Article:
At this week’s meeting of the Materials Research Society in Boston, US, scientists from all over the world will be sizing up the latest equipment for materials characterization. Here’s a few of the highlights.

Combined microscope offers flexibility at the nanoscale

An affordable and versatile platform for analytical chemistry and electrochemistry has just been released by Park Systems. The Park NX12 combines an inverted optical microscope (IOM) with an atomic force microscope to enable advanced research on materials such as membranes, organic devices and electronics, and biological and pathological samples.

The NX12 from Park Systems“We just purchased the Park NX12 because we wanted a research-grade platform for AFM and scanning-ion conductance microscopy (SICM) that was also easy to use,” commented Dr Yixian Wang at the California State University in Los Angeles. “The Park NX12 was the only comprehensive platform that could perform all scanning probe techniques – including pipette-based SICM – while also utilizing IOM for the nanoscale measurement flexibility we needed. We are happy with a very affordable product with so many features and such accurate data.”

According to Park Systems, the NX12 is ideally suited for multi-user facilities, with a modular design that lends itself to further development. It has also been designed to handle the pipette probes commonly used to study the electrochemistry of transparent materials such as nanopore membranes for fuel cells and biomembranes.

Impedance measurements benefit from precision

A powerful impedance analyser from Zurich Instruments offers precision measurements of electrical parameters such as capacitance, inductance and resistance at frequencies ranging from DC to 5 MHz. The MFIA digital impedance analyser offers a guaranteed accuracy of 0.05% over a measurement range from 1 mΩ to 1 TΩ. With excellent repeatability and a small temperature drift, the MFIA addresses the shortcomings of legacy impedance analysers, and offers a number of innovations for materials researchers – without the need for any additional software to be installed.

The MFIA impedance analyser from Zurich InstrumentsThe MFIA combines an impedance analyser with a precision LCR meter. While the LCR meter measures impedance parameters at a single frequency, an impedance analyser can sweep the frequency and graphically display the acquired parameters. For a hands-on demo, visit Zurich Instruments at booth #1308 at this week’s MRS Fall.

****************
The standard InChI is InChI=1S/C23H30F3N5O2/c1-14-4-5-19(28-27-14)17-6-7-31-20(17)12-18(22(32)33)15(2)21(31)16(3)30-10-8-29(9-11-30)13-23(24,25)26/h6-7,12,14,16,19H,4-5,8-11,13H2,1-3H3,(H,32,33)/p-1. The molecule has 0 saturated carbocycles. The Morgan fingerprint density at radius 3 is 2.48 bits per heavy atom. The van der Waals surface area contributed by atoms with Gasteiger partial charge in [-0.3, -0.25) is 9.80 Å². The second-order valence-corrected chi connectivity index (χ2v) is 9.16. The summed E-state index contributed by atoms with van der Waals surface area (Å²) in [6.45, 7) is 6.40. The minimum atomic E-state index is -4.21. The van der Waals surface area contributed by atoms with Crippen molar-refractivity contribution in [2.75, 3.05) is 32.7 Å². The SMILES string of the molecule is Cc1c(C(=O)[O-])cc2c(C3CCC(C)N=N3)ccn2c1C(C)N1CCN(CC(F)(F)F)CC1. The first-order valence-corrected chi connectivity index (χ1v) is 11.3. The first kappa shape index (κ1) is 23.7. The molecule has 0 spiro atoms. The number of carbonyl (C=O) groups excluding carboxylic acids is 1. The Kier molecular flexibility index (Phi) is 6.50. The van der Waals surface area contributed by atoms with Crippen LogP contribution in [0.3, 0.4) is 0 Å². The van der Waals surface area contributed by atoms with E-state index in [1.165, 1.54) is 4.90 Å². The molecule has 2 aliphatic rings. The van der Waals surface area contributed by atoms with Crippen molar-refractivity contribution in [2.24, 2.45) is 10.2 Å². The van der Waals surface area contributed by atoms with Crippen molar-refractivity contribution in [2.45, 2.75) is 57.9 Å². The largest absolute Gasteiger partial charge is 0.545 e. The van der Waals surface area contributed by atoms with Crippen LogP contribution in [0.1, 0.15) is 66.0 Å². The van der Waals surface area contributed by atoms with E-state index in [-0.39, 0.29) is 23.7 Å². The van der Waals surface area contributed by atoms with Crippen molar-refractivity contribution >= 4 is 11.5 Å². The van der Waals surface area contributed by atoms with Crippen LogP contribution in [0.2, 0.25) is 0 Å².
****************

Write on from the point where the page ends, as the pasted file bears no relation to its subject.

Laser lights up nanophotonics research

A tunable continuous-wave laser from HÜBNER Photonics has been specifically designed for demanding applications in nanophotonics, atomic physics, and quantum optics. The high-precision C-WAVE laser delivers single-frequency radiation in the 450–650 nm and 900–1300 nm ranges, with output powers reaching 200 mW at visible wavelengths and 400 mW in the near infrared.

The C-WAVE laser in action“A vast number of experimental studies call for high-quality CW laser light that is tunable throughout the visible spectrum, but it is not straightforward to cover this region with most common tunable laser designs” says Korbinian Hens, a product manager for HÜBNER Photonics. “Sources based on CW optical parametric oscillator (OPO) technology have become commercially available relatively recently, and are quickly gaining popularity.”

The C-WAVE, which exploits OPO technology to generate tunable CW laser light across a wide range of wavelengths, is ideal for experiments that require narrow linewidths with moderate output powers. It can be used, for example, to obtain fluorescence excitation spectra of single molecules in a solid-state crystal, or excitation energy-dependent Raman spectra of a mixture of single-wall carbon nanotubes.

“Tunable CW OPOs offer a competitive alternative to conventional lasers and related technologies, in particular for experimental studies in molecular physics and quantum nanophotonics,” comments HÜBNER Photonics’ Jaroslaw Sperling. “We can predict further applications and increasingly sophisticated experimental approaches, including state-of-the-art methodologies in Raman scattering of single molecules.”